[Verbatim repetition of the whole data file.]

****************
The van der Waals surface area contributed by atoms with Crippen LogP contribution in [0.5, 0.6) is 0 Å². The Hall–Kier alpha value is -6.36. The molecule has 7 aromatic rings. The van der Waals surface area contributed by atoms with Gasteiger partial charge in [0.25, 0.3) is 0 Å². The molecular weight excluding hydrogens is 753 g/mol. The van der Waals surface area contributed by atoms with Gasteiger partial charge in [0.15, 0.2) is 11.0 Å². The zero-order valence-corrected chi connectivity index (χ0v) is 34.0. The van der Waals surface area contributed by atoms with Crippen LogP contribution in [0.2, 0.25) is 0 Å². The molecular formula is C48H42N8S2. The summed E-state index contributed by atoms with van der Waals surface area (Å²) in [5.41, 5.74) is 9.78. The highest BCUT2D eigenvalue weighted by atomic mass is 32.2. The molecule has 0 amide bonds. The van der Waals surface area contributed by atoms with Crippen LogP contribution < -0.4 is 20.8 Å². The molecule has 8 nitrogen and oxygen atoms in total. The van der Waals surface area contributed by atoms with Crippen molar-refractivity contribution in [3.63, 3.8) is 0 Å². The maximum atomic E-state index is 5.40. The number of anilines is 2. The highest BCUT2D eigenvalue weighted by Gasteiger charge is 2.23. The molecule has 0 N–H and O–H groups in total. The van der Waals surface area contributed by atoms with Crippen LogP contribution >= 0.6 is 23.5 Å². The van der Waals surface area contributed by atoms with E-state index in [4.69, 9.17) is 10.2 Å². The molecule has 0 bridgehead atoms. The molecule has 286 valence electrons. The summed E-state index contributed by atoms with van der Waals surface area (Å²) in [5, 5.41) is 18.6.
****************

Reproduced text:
The van der Waals surface area contributed by atoms with Crippen LogP contribution in [0.5, 0.6) is 0 Å². The Hall–Kier alpha value is -6.36. The molecule has 7 aromatic rings. The van der Waals surface area contributed by atoms with Gasteiger partial charge in [0.25, 0.3) is 0 Å². The molecular weight excluding hydrogens is 753 g/mol. The van der Waals surface area contributed by atoms with Gasteiger partial charge in [0.15, 0.2) is 11.0 Å². The zero-order valence-corrected chi connectivity index (χ0v) is 34.0. The van der Waals surface area contributed by atoms with Crippen LogP contribution in [0.2, 0.25) is 0 Å². The molecular formula is C48H42N8S2. The summed E-state index contributed by atoms with van der Waals surface area (Å²) in [5.41, 5.74) is 9.78. The highest BCUT2D eigenvalue weighted by atomic mass is 32.2. The molecule has 0 amide bonds. The van der Waals surface area contributed by atoms with Crippen LogP contribution < -0.4 is 20.8 Å². The molecule has 8 nitrogen and oxygen atoms in total. The van der Waals surface area contributed by atoms with Crippen molar-refractivity contribution in [3.63, 3.8) is 0 Å². The maximum atomic E-state index is 5.40. The number of anilines is 2. The highest BCUT2D eigenvalue weighted by Gasteiger charge is 2.23. The molecule has 0 N–H and O–H groups in total. The van der Waals surface area contributed by atoms with Crippen LogP contribution >= 0.6 is 23.5 Å². The van der Waals surface area contributed by atoms with E-state index in [4.69, 9.17) is 10.2 Å². The molecule has 0 bridgehead atoms. The molecule has 286 valence electrons. The summed E-state index contributed by atoms with van der Waals surface area (Å²) in [5, 5.41) is 18.6.